Do you ever have trouble sleeping? I don’t know about you, but sometimes I wake up and my mind is already galloping at top speed.
Suddenly I go from soundly sleeping to full-on problem-solving mode. My thoughts race from one concern to the next. Then it picks up momentum and you start to reflect on the problem of not being able to sleep. That compounds the issue and generates stress…and more stress.
But wait a second. Wasn’t I just asleep? How the hell did I end up down this rabbit hole? Can you relate?
Quieting Your Problem-Solving Mind
It’s a strange experience. You feel tired, you are tired, but your mind is keeping you awake like a toddler who refuses to go to bed. And it’s frustrating, because you can’t find the OFF switch as you stare wide-eyed at the ceiling.
Insomnia is more common than you might imagine. According to Better Sleep Better Life:
"More than half of Americans lose sleep due to stress and/or anxiety. Between 40% and 60% of people over the age of 60 suffer from insomnia. And women are up to twice as likely to suffer from insomnia than men."
Two Mindfulness Strategies To Quiet Your Mind
But there is good new for yogis and meditators. I’ve found that there is something close to a secret off switch. You may already know this. It’s the equivalent of bribing that late-night toddler with a piece of candy laced with sleeping pixie dust.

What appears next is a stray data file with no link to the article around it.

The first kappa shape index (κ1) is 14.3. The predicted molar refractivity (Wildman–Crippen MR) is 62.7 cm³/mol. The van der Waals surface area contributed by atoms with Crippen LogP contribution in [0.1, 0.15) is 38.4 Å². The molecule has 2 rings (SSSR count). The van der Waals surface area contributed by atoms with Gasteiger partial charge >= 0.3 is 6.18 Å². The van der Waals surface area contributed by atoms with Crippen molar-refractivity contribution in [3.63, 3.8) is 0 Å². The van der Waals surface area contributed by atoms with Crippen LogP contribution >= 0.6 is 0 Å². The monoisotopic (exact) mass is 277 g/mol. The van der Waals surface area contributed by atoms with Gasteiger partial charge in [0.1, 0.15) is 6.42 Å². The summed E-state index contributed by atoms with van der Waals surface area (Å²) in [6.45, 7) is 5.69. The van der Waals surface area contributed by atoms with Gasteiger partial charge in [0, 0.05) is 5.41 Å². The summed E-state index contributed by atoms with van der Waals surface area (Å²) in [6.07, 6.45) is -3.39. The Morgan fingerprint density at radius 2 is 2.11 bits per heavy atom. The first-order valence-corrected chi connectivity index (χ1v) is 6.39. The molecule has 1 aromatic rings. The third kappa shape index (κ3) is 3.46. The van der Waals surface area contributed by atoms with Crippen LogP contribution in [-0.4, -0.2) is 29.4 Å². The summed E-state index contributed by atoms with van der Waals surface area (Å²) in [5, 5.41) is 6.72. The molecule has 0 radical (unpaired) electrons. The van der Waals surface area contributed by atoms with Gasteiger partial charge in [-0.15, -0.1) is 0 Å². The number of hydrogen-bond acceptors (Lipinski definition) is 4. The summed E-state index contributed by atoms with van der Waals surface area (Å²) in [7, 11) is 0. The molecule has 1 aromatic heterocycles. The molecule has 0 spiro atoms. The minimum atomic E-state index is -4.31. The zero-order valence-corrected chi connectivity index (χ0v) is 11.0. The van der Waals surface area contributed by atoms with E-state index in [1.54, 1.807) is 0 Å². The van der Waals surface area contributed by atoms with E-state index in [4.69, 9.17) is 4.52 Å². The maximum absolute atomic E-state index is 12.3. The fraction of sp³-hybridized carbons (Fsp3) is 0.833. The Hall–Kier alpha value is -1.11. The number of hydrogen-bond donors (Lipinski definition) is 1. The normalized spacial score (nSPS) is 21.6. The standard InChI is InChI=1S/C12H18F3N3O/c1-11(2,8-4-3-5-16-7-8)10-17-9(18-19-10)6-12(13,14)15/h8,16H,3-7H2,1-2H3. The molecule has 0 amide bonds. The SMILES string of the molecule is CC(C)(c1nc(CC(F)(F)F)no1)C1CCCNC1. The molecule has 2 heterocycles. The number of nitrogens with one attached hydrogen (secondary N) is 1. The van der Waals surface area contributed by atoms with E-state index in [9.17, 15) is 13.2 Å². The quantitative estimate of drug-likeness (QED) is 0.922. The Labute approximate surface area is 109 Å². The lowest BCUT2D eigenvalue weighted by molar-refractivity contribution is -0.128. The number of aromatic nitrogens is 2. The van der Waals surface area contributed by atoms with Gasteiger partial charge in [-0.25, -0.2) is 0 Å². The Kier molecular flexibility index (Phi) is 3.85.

Here’s the trick. You just need to know how to use the power of distraction. These are two of my simple strategies for tricking your mind into distraction so you can fall asleep.
1. Scan Your Body
Savasana is always my first option when I find myself waltzing with the late night sleep thief. Removing my attention from my cunning mind, I start scanning my body from my toes to my crown.
I take my sweet time, making sure to relax and release every joint and every muscle. This is like a two-pronged attack on the sleep thief. First, it helps me to relax. Second, by finding another object for my attention besides my racing mind, I start to feel grounded again and the momentum of my meandering mind slows down.
That’s one thing I’ve learned. When I deprive my problem-solving mind of attention, it loses steam. My racing nervous system slows. Before I know it, I’ve dropped back down into a deep healthy sleep.
2. Think of Specific Objects
This is my second stop on the late night insomnia circuit. If the body scan doesn’t work, I need to be a little cleverer about distracting my mind. Here’s what I do.
I think of specific objects—blue hammer, a yellow fire truck, a green wall, two copper pennies, a red wheelbarrow. And I keep on like that, just thinking about different random objects that are different colors.
I know this sounds kind of weird, but this is what I’ve found. Giving each object a little bit of specificity in your imagination—like a color—is the key to knocking your midnight mind off its stress-inducing race track.
One thing is for sure, if you just follow your mind as it chases its tail over and over again, you’re actually going to feel like you just twirled around in circles for thirty minutes. But if you can aikido your mind into tracking random objects in your imagination, you’re more likely to lead it over the blissful cliff of sleep.
Are these tips foolproof? Of course not, but they work for me about 80% of the time. So next time you find yourself in bed in the dark riding the late night carousel of insomnia, try these simple mindfulness tips and strategies to sleep better.